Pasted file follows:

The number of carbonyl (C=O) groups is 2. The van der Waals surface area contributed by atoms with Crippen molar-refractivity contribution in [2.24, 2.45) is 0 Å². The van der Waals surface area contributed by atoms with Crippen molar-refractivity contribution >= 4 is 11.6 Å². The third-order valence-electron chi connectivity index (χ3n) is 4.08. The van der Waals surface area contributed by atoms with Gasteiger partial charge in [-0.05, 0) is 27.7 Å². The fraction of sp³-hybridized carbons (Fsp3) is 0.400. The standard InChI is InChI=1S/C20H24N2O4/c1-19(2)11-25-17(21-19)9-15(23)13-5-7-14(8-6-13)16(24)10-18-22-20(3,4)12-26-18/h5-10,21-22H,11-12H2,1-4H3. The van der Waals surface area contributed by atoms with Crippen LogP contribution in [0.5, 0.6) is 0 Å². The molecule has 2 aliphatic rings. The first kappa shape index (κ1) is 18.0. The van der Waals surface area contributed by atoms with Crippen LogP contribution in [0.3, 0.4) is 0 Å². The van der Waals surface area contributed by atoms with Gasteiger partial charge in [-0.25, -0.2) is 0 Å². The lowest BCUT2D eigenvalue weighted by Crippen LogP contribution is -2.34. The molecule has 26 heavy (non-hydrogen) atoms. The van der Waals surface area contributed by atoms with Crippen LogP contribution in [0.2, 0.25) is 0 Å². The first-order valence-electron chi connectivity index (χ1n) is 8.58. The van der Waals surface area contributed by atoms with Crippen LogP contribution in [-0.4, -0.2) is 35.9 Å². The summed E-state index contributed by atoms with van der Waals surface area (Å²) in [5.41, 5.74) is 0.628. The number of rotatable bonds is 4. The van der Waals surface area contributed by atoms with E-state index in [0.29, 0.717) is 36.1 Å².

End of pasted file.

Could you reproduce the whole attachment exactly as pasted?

The number of carbonyl (C=O) groups is 2. The van der Waals surface area contributed by atoms with Crippen molar-refractivity contribution in [2.24, 2.45) is 0 Å². The van der Waals surface area contributed by atoms with Crippen molar-refractivity contribution >= 4 is 11.6 Å². The third-order valence-electron chi connectivity index (χ3n) is 4.08. The van der Waals surface area contributed by atoms with Gasteiger partial charge in [-0.05, 0) is 27.7 Å². The fraction of sp³-hybridized carbons (Fsp3) is 0.400. The standard InChI is InChI=1S/C20H24N2O4/c1-19(2)11-25-17(21-19)9-15(23)13-5-7-14(8-6-13)16(24)10-18-22-20(3,4)12-26-18/h5-10,21-22H,11-12H2,1-4H3. The van der Waals surface area contributed by atoms with Crippen LogP contribution in [0.5, 0.6) is 0 Å². The molecule has 2 aliphatic rings. The first kappa shape index (κ1) is 18.0. The van der Waals surface area contributed by atoms with Crippen LogP contribution in [0.3, 0.4) is 0 Å². The van der Waals surface area contributed by atoms with Gasteiger partial charge in [-0.25, -0.2) is 0 Å². The lowest BCUT2D eigenvalue weighted by Crippen LogP contribution is -2.34. The molecule has 26 heavy (non-hydrogen) atoms. The van der Waals surface area contributed by atoms with Crippen LogP contribution in [0.2, 0.25) is 0 Å². The first-order valence-electron chi connectivity index (χ1n) is 8.58. The van der Waals surface area contributed by atoms with Crippen LogP contribution in [-0.4, -0.2) is 35.9 Å². The summed E-state index contributed by atoms with van der Waals surface area (Å²) in [5.41, 5.74) is 0.628. The number of rotatable bonds is 4. The van der Waals surface area contributed by atoms with E-state index in [0.29, 0.717) is 36.1 Å².